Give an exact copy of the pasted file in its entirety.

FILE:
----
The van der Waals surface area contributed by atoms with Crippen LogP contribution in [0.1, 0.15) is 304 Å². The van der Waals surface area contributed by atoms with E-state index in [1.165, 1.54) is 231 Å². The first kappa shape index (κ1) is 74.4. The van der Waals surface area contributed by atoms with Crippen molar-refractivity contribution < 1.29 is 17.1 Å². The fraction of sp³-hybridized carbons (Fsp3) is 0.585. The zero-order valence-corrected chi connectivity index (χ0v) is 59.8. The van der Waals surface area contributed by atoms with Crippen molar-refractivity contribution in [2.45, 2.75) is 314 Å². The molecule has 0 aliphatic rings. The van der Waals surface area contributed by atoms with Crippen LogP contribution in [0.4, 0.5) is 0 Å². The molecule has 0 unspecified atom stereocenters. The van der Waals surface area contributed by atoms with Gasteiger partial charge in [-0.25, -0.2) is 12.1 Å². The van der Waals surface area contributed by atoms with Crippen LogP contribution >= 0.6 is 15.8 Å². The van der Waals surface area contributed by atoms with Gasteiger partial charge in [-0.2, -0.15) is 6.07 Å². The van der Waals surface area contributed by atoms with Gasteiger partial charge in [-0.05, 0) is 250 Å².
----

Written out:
The van der Waals surface area contributed by atoms with Crippen LogP contribution in [0.1, 0.15) is 304 Å². The van der Waals surface area contributed by atoms with E-state index in [1.165, 1.54) is 231 Å². The first kappa shape index (κ1) is 74.4. The van der Waals surface area contributed by atoms with Crippen molar-refractivity contribution < 1.29 is 17.1 Å². The fraction of sp³-hybridized carbons (Fsp3) is 0.585. The zero-order valence-corrected chi connectivity index (χ0v) is 59.8. The van der Waals surface area contributed by atoms with Crippen molar-refractivity contribution in [2.45, 2.75) is 314 Å². The molecule has 0 aliphatic rings. The van der Waals surface area contributed by atoms with Crippen LogP contribution in [0.4, 0.5) is 0 Å². The molecule has 0 unspecified atom stereocenters. The van der Waals surface area contributed by atoms with Gasteiger partial charge in [-0.25, -0.2) is 12.1 Å². The van der Waals surface area contributed by atoms with Crippen LogP contribution >= 0.6 is 15.8 Å². The van der Waals surface area contributed by atoms with Gasteiger partial charge in [-0.2, -0.15) is 6.07 Å². The van der Waals surface area contributed by atoms with Gasteiger partial charge in [-0.05, 0) is 250 Å².